Exactly one year ago today, I started my recipe blog. During the past year, I’ve had viewers from around the world visit my blog. To celebrate my one-year anniversary, I share with you my mom’s kimbap (Korean rice rolls) recipe. Kimbap are beautifully colorful and taste delicious. My mom made them for celebratory meals, and the thought of them made my brothers and I excited whenever one of our birthdays was around the corner. My mom would wake up before dawn to prep all the ingredients and once we were awake, it would only be minutes before we would begin devouring them. This recipe stays true to my mom’s original recipe – I haven’t altered it one bit, down to ingredients I wouldn’t typically use today.
The key to a successful kimbap is properly cooked rice. I typically use a little less water than what the directions call for on the package. The cooked rice should separate a bit when moving it around with a rice paddle. You want the rice fully cooked, not al dente like risotto rice, but also not too soft or mushy. Be sure to allow the rice to cool down a bit before placing it on the nori sheets. Note that there are 3 Japanese ingredients in this recipe that contain MSG or a derivative of MSG – takuan taro, kamaboko, and powdered sushi flavoring – so if you are sensitive to MSG, this is probably not the recipe for you. I searched for non-MSG versions of these three ingredients but they were difficult to come by, and I ultimately decided that maintaining the authenticity of the recipe was more important than using different ingredients that were MSG-free. If you try this recipe, though, you will experience a piece of my childhood through the flavors of one of my favorite comfort foods. Enjoy!
Kimbap with Beef and Vegetables
About 6 servings
Special Equipment: Bamboo Sushi Mat
1/3 lb. of brisket (cut into 1/3″ long strips, cut against the grain)
2 teaspoons of soy sauce
1 teaspoon of mirin
1/4 teaspoon of baking soda
1/2 teaspoon of sugar
Freshly grated black pepper
Vegetables and Other Fillings
2 large carrots (peeled, sliced into 1/4″ strips, boiled 2 minutes, and shocked in ice water – blotted dry)
1 bunch of spinach (washed, boiled 1 1/2 minutes, and shocked in ice water – squeezed dry)
2 teaspoons of sesame oil
1/2 teaspoon of salt
1 red kamaboko (Japanese fish cake) – 6 oz*
3 eggs, beaten well
1 takuan taro (Japanese picked daikon) – about 8 ounces, sliced 1/3″ strips**
6 cups of cooked short-grain sushi rice
2 tablespoons of roasted sesame oil
2-3 tablespoons of powdered sushi flavoring***
5 sheets of unseasoned nori sheets
Roasted sesame seeds and black sesame seeds
Extra daikon for serving
1. In a small bowl, add the brisket strips, soy sauce, mirin, baking soda, sugar and a couple turns of the pepper mill. Stir well and let marinate for 20 minutes at room temperature.
2. In a small bowl, toss the carrots, 1 teaspoon of sesame oil, and a pinch of salt. Place the carrots on a platter.
3. In the same bowl, add the spinach, the other teaspoon of sesame oil, and a pinch of salt. Place on the platter next to the carrots.
4. Heat a 6-inch non-stick sauté pan on medium heat. Add a tablespoon of vegetable oil. Add a pinch of salt to the eggs and give them quick beating. Add the beaten eggs in the pan. You want to create an egg cake that will be 1/4″ thick when sliced. Flip and cook on the other side until fully cooked. You don’t want a runny center.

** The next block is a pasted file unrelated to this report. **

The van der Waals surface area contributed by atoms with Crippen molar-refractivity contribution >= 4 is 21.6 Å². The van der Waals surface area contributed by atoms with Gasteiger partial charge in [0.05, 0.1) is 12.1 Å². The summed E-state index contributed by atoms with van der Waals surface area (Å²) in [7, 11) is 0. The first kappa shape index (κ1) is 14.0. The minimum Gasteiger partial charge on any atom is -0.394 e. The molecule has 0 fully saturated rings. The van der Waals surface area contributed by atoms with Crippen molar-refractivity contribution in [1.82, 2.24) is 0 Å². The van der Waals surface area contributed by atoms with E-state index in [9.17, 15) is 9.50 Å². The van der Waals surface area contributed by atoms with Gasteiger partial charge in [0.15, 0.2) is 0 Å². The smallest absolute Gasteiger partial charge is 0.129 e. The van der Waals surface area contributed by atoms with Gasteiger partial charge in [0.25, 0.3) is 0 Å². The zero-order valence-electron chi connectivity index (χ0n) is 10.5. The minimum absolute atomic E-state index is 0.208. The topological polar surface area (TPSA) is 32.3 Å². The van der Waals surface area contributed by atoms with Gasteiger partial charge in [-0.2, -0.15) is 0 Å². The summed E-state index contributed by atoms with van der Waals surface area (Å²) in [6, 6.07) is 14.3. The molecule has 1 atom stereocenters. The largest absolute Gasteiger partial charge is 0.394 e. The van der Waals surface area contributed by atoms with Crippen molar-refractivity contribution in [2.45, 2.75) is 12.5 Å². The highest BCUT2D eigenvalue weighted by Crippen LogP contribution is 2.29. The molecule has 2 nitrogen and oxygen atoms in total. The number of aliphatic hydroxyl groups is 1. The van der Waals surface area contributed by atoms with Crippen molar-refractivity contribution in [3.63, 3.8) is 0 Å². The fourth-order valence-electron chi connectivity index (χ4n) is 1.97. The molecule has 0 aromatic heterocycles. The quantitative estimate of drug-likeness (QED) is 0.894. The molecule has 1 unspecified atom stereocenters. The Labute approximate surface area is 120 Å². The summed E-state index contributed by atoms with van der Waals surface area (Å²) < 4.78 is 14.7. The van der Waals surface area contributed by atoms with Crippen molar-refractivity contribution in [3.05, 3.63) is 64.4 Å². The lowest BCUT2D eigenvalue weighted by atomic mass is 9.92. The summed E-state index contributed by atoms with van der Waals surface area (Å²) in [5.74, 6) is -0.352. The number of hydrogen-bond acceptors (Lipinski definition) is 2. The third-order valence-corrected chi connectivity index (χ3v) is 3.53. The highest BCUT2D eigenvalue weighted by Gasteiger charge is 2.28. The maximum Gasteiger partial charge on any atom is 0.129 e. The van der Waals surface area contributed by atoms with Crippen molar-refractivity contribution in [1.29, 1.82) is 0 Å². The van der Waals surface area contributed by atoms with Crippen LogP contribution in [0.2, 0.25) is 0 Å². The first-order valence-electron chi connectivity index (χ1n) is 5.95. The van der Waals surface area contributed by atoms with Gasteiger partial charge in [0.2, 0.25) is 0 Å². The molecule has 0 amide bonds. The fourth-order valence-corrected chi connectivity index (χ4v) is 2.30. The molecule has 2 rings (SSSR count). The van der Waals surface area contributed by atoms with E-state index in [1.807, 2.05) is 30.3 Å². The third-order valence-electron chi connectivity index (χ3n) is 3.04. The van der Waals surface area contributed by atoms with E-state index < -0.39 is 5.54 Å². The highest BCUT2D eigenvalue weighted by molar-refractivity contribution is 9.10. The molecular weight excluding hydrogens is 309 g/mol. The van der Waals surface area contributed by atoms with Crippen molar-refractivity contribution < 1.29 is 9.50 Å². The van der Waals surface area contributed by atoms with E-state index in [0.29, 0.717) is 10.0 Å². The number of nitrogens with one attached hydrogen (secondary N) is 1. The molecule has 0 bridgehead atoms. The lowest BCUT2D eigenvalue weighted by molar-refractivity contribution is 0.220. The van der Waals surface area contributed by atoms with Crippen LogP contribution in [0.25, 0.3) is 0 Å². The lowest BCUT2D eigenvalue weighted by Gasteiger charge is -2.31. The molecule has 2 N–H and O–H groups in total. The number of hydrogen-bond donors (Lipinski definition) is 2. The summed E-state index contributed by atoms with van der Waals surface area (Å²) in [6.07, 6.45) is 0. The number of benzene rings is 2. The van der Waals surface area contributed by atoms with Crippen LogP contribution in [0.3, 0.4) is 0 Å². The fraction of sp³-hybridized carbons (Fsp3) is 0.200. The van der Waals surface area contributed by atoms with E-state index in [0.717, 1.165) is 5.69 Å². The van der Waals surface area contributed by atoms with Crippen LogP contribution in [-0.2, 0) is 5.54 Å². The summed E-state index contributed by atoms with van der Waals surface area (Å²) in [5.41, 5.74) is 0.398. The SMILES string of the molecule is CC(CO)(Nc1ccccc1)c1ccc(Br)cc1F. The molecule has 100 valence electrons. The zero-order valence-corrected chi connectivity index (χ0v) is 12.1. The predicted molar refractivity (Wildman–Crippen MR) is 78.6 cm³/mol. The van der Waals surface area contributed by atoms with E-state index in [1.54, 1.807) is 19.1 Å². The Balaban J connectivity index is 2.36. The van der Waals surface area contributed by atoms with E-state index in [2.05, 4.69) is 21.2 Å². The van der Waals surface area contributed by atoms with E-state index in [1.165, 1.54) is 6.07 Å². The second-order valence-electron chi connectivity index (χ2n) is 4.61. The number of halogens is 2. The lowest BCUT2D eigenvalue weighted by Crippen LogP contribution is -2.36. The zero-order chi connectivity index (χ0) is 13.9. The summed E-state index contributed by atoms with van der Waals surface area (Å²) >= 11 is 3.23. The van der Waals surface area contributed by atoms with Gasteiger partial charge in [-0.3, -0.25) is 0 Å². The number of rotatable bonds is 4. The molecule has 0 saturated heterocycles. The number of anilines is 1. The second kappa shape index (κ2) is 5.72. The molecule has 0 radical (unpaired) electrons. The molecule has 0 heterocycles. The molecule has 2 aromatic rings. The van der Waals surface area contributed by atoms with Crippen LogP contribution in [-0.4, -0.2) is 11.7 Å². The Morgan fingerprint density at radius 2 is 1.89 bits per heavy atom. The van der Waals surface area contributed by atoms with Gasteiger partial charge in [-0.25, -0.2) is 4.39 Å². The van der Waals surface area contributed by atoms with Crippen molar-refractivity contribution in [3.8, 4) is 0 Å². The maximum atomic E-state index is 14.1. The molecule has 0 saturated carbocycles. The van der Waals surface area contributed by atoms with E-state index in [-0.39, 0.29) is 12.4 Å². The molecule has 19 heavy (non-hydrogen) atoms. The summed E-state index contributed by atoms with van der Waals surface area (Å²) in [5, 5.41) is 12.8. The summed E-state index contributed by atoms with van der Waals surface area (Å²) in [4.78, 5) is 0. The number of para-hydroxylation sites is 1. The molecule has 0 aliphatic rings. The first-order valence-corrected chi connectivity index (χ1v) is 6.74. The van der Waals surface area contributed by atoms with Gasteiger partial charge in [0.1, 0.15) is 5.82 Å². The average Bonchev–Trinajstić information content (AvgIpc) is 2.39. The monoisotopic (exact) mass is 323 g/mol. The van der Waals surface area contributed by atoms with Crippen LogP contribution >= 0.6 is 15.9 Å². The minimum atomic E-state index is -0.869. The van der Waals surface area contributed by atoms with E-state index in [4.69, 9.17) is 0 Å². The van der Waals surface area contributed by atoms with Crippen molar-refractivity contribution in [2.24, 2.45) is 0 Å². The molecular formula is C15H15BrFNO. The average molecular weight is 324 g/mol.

5. Transfer the cooked eggs to a cutting board. Let cool before slicing.
6. Take the kamaboko and slice out the pink portion and white portion into 10 equal strips. They will be about 1/3″ thick. Heat a small sauté pan on medium heat and add 1 tablespoon of oil. Add the kamaboko and sauté for 2 minutes. Transfer the kamaboko to the platter.
7. In the same pan, add the beef strips and cook on medium high until you get a nice sear on each side. This should take about 5 minutes. Transfer to the platter.
8. Add the cut pickled daikon on the platter.
9. In a large bowl, add the cooked rice, 2 tablespoons of the powdered sushi flavoring and sesame oil. Using a rice paddle, mix until the powdered sugar and sesame oil is evenly distributed into the rice. Taste the rice and add more powder if needed.
10. Lay 1 sheet of nori on the bamboo mat, long side down and the nori touching the bottom portion of the mat. Add about 1 cup of the rice and spread evenly throughout the nori, leaving about 1 1/2″ on the top.
11. Carefully add the filling (one of each) on the lower potion of the rice. You will need to add about 6 spinach leaves, evenly distributing the leaves so when cut, each one will have leafy greens.
12. Take a hold of the bamboo mat on the bottom side and, while rolling, press down to secure the filling and roll the kimbap away from you.
13. Repeat four more times.
14. Slice the kimbap with a serrated knife into 3/4″ pieces. Place the pieces on serving plates and sprinkle the sesame seeds. Serve with miso soup and extra pickled daikon pieces.
15. Kimbap are best eaten the same day they are made. Place any leftover pieces in a airtight container in the refrigerator. The leftover kimbap can be heated in the microwave for a few seconds or eaten at room temperature.
*This Kamaboko is processed in Los Angeles, California and it is my favorite Kamaboko brand. You can find it at most Asian markets.
** Here is the Takuan brand I use for this recipe. I tested quite a few brands and this one has the best flavor. You can be find this Takuan at most Japanese markets.
*** This is Japanese powdered sushi flavoring I use for the rice. You can find it at most Japanese and Korean markets.